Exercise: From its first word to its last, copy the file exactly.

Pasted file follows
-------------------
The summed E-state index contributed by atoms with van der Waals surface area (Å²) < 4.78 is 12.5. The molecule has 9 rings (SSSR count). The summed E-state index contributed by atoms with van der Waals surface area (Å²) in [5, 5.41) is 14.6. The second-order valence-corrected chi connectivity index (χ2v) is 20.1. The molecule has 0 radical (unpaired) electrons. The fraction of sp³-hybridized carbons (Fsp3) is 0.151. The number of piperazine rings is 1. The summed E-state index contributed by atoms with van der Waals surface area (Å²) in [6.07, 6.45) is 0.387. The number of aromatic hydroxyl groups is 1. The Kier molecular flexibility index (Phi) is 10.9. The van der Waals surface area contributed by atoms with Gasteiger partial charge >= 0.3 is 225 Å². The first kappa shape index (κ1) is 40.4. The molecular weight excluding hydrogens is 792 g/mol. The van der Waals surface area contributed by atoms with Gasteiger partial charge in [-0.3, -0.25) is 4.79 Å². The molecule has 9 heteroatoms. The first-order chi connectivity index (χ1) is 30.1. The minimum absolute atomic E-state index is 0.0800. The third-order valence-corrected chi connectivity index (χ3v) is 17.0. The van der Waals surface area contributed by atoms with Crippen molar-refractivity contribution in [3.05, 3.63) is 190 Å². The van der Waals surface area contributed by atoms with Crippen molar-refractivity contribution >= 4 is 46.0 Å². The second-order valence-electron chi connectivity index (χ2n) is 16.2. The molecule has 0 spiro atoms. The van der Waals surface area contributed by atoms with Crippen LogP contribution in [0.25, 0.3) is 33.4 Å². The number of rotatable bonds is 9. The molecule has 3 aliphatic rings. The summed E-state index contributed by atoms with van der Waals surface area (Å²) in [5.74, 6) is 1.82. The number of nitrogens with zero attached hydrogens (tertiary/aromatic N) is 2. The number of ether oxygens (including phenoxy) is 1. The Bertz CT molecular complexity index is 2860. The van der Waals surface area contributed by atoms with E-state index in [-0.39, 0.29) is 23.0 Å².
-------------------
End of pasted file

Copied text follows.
The summed E-state index contributed by atoms with van der Waals surface area (Å²) < 4.78 is 12.5. The molecule has 9 rings (SSSR count). The summed E-state index contributed by atoms with van der Waals surface area (Å²) in [5, 5.41) is 14.6. The second-order valence-corrected chi connectivity index (χ2v) is 20.1. The molecule has 0 radical (unpaired) electrons. The fraction of sp³-hybridized carbons (Fsp3) is 0.151. The number of piperazine rings is 1. The summed E-state index contributed by atoms with van der Waals surface area (Å²) in [6.07, 6.45) is 0.387. The number of aromatic hydroxyl groups is 1. The Kier molecular flexibility index (Phi) is 10.9. The van der Waals surface area contributed by atoms with Gasteiger partial charge >= 0.3 is 225 Å². The first kappa shape index (κ1) is 40.4. The molecular weight excluding hydrogens is 792 g/mol. The van der Waals surface area contributed by atoms with Gasteiger partial charge in [-0.3, -0.25) is 4.79 Å². The molecule has 9 heteroatoms. The first-order chi connectivity index (χ1) is 30.1. The minimum absolute atomic E-state index is 0.0800. The third-order valence-corrected chi connectivity index (χ3v) is 17.0. The van der Waals surface area contributed by atoms with Crippen molar-refractivity contribution in [3.05, 3.63) is 190 Å². The van der Waals surface area contributed by atoms with Crippen molar-refractivity contribution >= 4 is 46.0 Å². The second-order valence-electron chi connectivity index (χ2n) is 16.2. The molecule has 0 spiro atoms. The van der Waals surface area contributed by atoms with Crippen LogP contribution in [0.25, 0.3) is 33.4 Å². The number of rotatable bonds is 9. The molecule has 3 aliphatic rings. The summed E-state index contributed by atoms with van der Waals surface area (Å²) in [5.74, 6) is 1.82. The number of nitrogens with zero attached hydrogens (tertiary/aromatic N) is 2. The number of ether oxygens (including phenoxy) is 1. The Bertz CT molecular complexity index is 2860. The van der Waals surface area contributed by atoms with E-state index in [-0.39, 0.29) is 23.0 Å².